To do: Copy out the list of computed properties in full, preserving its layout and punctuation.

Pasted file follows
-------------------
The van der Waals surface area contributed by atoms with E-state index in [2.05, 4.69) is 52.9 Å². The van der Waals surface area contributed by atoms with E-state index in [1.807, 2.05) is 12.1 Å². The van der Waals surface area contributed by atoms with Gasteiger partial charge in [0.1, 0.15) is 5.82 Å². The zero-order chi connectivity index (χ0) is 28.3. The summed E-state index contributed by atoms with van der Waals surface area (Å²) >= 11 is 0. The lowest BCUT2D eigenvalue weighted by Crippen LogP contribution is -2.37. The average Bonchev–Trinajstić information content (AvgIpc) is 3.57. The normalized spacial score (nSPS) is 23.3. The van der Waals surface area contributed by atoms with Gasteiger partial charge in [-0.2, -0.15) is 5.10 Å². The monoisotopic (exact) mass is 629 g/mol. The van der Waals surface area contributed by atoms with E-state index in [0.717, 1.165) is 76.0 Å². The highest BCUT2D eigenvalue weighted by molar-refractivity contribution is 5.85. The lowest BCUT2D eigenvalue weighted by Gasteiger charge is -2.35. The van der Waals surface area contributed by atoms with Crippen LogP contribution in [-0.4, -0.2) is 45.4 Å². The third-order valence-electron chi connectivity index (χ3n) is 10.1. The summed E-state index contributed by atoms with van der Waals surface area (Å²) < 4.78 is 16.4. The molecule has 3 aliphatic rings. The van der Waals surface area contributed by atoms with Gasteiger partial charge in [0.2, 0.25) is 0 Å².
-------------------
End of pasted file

The van der Waals surface area contributed by atoms with E-state index in [2.05, 4.69) is 52.9 Å². The van der Waals surface area contributed by atoms with E-state index in [1.807, 2.05) is 12.1 Å². The van der Waals surface area contributed by atoms with Gasteiger partial charge in [0.1, 0.15) is 5.82 Å². The zero-order chi connectivity index (χ0) is 28.3. The summed E-state index contributed by atoms with van der Waals surface area (Å²) >= 11 is 0. The lowest BCUT2D eigenvalue weighted by Crippen LogP contribution is -2.37. The average Bonchev–Trinajstić information content (AvgIpc) is 3.57. The normalized spacial score (nSPS) is 23.3. The van der Waals surface area contributed by atoms with Gasteiger partial charge in [-0.2, -0.15) is 5.10 Å². The monoisotopic (exact) mass is 629 g/mol. The van der Waals surface area contributed by atoms with E-state index in [0.717, 1.165) is 76.0 Å². The highest BCUT2D eigenvalue weighted by molar-refractivity contribution is 5.85. The lowest BCUT2D eigenvalue weighted by Gasteiger charge is -2.35. The van der Waals surface area contributed by atoms with Crippen LogP contribution in [-0.4, -0.2) is 45.4 Å². The third-order valence-electron chi connectivity index (χ3n) is 10.1. The summed E-state index contributed by atoms with van der Waals surface area (Å²) < 4.78 is 16.4. The molecule has 3 aliphatic rings. The van der Waals surface area contributed by atoms with Gasteiger partial charge in [0.2, 0.25) is 0 Å².